Independent Student Newspaper for the University of Texas at San Antonio

The Paisano

Independent Student Newspaper for the University of Texas at San Antonio

The Paisano

Independent Student Newspaper for the University of Texas at San Antonio

The Paisano

Ebola paranoia prevents real aid

News about the Ebola virus saturates American media daily.

Ebola is an occasionally fatal virus that kills on average 50 percent of those infected, according to the World Health Organization (WHO). The disease is difficult to catch as it is transmitted through bodily fluids; however, fear of Ebola seems to be airborne, traveling as quickly as it takes a person to send a tweet.

This fear of the disease undoubtedly has the attention of the American public. After the first reported case in Dallas, the Centers for Disease Control and Prevention (CDC) received hundreds of phone calls from concerned citizens reporting possible symptoms.

Ebola, however, is not new. The first known cases were reported in the Democratic Republic of Congo in 1976. While the U.S. has only seen one Ebola death ever, over 4,000 Ebola related deaths have been reported this year in multiple West African countries.

Some politicians, such as Texas Gov. Rick Perry, have argued for travel bans on African countries reporting cases of the disease. While Perry’s attitude toward foreign intervention might be isolationist when it comes to health care, he had a strikingly different tone when he traveled to England last week and argued that the U.S. intervene heavily in the Middle East.

It seems that among some policy makers, foreign intervention should only be taken when the intent is to take lives, rather than save them.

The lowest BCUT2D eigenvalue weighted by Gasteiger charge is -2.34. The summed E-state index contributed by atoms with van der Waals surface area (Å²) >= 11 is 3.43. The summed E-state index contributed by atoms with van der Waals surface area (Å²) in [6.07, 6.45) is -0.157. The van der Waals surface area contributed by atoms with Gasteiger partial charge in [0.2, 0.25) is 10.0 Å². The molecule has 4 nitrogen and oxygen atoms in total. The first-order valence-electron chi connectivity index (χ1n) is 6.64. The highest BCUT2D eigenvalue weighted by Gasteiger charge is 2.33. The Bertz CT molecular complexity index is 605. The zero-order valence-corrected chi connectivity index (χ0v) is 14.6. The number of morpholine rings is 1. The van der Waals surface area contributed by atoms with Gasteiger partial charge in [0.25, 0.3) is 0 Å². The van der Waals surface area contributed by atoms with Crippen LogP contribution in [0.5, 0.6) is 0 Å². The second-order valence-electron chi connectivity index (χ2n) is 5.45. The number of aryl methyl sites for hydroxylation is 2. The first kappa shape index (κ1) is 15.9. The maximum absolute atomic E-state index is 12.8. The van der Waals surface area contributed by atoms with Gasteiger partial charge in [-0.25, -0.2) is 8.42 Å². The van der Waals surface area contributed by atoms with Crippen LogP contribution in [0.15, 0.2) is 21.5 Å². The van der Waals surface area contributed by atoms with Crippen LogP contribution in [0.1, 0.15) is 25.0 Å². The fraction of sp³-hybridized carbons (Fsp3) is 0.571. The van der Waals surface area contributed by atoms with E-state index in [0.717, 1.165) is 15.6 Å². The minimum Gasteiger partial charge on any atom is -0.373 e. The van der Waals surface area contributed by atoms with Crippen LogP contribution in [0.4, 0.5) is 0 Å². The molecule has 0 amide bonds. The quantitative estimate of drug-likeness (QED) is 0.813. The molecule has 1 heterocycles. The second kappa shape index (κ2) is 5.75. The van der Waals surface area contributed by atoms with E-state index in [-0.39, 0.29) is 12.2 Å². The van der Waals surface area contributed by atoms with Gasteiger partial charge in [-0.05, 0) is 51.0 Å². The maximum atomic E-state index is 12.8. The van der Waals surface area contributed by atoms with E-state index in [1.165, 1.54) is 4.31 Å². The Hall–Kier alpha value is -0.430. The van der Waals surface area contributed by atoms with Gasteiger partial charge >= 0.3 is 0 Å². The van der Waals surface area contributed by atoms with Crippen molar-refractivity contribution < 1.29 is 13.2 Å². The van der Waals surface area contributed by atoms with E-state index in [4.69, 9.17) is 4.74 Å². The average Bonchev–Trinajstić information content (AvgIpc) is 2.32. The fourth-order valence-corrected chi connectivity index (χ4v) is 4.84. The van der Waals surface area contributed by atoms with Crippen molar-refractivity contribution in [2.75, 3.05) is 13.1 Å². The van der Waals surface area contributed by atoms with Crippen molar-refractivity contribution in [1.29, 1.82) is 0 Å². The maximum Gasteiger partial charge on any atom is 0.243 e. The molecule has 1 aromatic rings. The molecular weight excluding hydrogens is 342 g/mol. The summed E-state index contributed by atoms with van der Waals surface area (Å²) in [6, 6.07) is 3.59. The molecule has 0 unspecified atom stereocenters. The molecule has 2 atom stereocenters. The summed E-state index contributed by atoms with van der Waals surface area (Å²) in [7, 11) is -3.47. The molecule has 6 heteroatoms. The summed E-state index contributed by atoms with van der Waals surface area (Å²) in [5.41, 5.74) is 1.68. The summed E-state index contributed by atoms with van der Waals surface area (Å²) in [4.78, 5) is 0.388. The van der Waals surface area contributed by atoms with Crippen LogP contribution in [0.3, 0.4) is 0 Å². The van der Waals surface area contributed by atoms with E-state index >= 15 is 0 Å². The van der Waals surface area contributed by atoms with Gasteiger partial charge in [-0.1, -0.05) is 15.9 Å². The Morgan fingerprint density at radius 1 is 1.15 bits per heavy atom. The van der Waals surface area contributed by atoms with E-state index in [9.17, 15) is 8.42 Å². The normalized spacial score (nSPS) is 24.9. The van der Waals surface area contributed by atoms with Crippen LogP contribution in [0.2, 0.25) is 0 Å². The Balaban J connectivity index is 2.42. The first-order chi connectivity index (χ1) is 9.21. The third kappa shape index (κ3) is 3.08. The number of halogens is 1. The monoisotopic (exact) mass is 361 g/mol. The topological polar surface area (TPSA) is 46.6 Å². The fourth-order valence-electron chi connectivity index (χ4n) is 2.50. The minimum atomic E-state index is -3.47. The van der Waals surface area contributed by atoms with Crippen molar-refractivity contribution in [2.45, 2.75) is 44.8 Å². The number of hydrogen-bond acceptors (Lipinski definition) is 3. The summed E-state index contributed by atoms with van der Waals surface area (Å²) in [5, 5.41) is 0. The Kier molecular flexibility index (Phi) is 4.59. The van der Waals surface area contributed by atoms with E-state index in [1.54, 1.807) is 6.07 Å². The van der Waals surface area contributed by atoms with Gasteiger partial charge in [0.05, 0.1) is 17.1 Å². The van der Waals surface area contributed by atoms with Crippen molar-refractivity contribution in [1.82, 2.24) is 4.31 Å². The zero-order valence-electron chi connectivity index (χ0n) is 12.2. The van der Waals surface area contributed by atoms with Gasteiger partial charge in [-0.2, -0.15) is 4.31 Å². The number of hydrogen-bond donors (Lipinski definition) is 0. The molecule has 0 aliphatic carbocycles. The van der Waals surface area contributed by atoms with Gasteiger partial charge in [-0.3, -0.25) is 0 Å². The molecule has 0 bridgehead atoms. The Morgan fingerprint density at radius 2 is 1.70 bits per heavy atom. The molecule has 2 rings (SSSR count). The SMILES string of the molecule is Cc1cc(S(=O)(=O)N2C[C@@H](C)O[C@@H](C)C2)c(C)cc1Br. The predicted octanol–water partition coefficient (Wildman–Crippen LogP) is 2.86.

While the cost of treating Ebola is undoubtedly an issue — Bloomberg news reported that treatment costs $20,000 per day — the U.S. recently launched 50 missiles at ISIS targets in Syria, each of which cost $1.5 million.

Military spending incurs more costs than any other government spending.

In fact, U.S. spending on Iraq and Afghanistan intervention has totaled $730 billion and $550 billion respectively.

While a soldier in camouflage has long inspired patriotic sentiment, could not an American doctor fighting an international epidemic inspire the same feeling?

Our attitude towards Ebola should be a desire to help, rather than unnecessary paranoia.

Studies show that humans share 99 percent of the same DNA, yet we let differences in language and culture inhibit a sense of camaraderie.

Navarro College, a Texas community college, even went so far as to reject all applicants from Nigeria, which WHO recently confirmed to be Ebola free.

As the world becomes more globalized, it becomes increasingly less practical for the U.S. to isolate. While we already commit to foreign aid, it is simply not enough. Ebola isn’t the only international killer. Diseases such as AIDS and tuberculosis can be reduced with education and preventative care. Not only is it moral to aid countries facing rampant disease, but it is also a necessity when one infected person can traverse continents in a matter of hours.

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